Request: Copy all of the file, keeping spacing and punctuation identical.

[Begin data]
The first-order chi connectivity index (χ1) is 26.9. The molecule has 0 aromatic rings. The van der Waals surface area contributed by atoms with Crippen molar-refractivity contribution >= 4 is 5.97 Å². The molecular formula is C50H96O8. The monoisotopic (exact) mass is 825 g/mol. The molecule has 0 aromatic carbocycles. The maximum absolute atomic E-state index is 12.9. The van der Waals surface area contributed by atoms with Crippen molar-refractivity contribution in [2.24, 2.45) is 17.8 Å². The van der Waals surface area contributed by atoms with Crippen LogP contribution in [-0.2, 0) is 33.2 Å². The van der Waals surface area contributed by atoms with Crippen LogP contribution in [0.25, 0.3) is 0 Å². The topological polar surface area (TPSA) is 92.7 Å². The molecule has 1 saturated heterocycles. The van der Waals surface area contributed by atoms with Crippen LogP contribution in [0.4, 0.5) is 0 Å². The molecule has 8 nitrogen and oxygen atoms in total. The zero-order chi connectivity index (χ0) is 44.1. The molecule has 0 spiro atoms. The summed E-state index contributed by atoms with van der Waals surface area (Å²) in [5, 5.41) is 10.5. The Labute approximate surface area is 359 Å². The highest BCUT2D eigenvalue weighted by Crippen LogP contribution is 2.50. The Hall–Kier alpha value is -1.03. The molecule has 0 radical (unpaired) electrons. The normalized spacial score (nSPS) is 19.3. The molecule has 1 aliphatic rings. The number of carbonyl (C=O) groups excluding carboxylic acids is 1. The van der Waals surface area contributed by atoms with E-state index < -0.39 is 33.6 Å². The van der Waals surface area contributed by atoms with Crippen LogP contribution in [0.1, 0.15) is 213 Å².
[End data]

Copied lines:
The first-order chi connectivity index (χ1) is 26.9. The molecule has 0 aromatic rings. The van der Waals surface area contributed by atoms with Crippen molar-refractivity contribution >= 4 is 5.97 Å². The molecular formula is C50H96O8. The monoisotopic (exact) mass is 825 g/mol. The molecule has 0 aromatic carbocycles. The maximum absolute atomic E-state index is 12.9. The van der Waals surface area contributed by atoms with Crippen molar-refractivity contribution in [2.24, 2.45) is 17.8 Å². The van der Waals surface area contributed by atoms with Crippen LogP contribution in [-0.2, 0) is 33.2 Å². The van der Waals surface area contributed by atoms with Crippen LogP contribution in [0.25, 0.3) is 0 Å². The topological polar surface area (TPSA) is 92.7 Å². The molecule has 1 saturated heterocycles. The van der Waals surface area contributed by atoms with Crippen LogP contribution in [0.4, 0.5) is 0 Å². The molecule has 8 nitrogen and oxygen atoms in total. The zero-order chi connectivity index (χ0) is 44.1. The molecule has 0 spiro atoms. The summed E-state index contributed by atoms with van der Waals surface area (Å²) in [5, 5.41) is 10.5. The Labute approximate surface area is 359 Å². The highest BCUT2D eigenvalue weighted by Crippen LogP contribution is 2.50. The Hall–Kier alpha value is -1.03. The molecule has 0 radical (unpaired) electrons. The normalized spacial score (nSPS) is 19.3. The molecule has 1 aliphatic rings. The number of carbonyl (C=O) groups excluding carboxylic acids is 1. The van der Waals surface area contributed by atoms with E-state index < -0.39 is 33.6 Å². The van der Waals surface area contributed by atoms with Crippen LogP contribution in [0.1, 0.15) is 213 Å².